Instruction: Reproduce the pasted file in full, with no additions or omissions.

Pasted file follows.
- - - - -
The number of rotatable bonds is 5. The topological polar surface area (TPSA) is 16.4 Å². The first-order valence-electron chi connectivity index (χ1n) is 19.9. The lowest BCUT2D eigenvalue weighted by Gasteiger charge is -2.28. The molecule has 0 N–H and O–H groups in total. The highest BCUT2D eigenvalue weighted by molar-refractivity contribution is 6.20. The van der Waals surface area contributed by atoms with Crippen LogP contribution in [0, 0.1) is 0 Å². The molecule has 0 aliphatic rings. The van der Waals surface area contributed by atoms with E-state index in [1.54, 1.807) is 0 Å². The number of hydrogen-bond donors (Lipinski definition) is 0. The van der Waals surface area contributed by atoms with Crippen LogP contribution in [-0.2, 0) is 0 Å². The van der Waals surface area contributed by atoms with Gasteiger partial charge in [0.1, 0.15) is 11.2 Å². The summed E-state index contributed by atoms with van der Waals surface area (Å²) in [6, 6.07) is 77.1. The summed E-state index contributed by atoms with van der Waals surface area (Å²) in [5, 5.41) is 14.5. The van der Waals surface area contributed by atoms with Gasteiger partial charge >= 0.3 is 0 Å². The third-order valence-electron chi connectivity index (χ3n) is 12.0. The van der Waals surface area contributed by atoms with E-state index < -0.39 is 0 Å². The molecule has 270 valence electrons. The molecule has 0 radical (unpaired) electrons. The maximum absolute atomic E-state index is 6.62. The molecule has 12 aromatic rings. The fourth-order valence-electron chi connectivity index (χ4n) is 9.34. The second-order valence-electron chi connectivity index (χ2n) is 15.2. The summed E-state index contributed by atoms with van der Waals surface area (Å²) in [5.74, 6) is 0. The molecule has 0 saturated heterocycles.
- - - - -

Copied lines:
The number of rotatable bonds is 5. The topological polar surface area (TPSA) is 16.4 Å². The first-order valence-electron chi connectivity index (χ1n) is 19.9. The lowest BCUT2D eigenvalue weighted by Gasteiger charge is -2.28. The molecule has 0 N–H and O–H groups in total. The highest BCUT2D eigenvalue weighted by molar-refractivity contribution is 6.20. The van der Waals surface area contributed by atoms with Crippen LogP contribution in [0, 0.1) is 0 Å². The molecule has 0 aliphatic rings. The van der Waals surface area contributed by atoms with E-state index in [1.54, 1.807) is 0 Å². The number of hydrogen-bond donors (Lipinski definition) is 0. The van der Waals surface area contributed by atoms with Crippen LogP contribution in [-0.2, 0) is 0 Å². The van der Waals surface area contributed by atoms with Gasteiger partial charge in [0.1, 0.15) is 11.2 Å². The summed E-state index contributed by atoms with van der Waals surface area (Å²) in [6, 6.07) is 77.1. The summed E-state index contributed by atoms with van der Waals surface area (Å²) in [5, 5.41) is 14.5. The van der Waals surface area contributed by atoms with Gasteiger partial charge >= 0.3 is 0 Å². The third-order valence-electron chi connectivity index (χ3n) is 12.0. The van der Waals surface area contributed by atoms with E-state index < -0.39 is 0 Å². The molecule has 270 valence electrons. The molecule has 0 radical (unpaired) electrons. The maximum absolute atomic E-state index is 6.62. The molecule has 12 aromatic rings. The fourth-order valence-electron chi connectivity index (χ4n) is 9.34. The second-order valence-electron chi connectivity index (χ2n) is 15.2. The summed E-state index contributed by atoms with van der Waals surface area (Å²) in [5.74, 6) is 0. The molecule has 0 saturated heterocycles.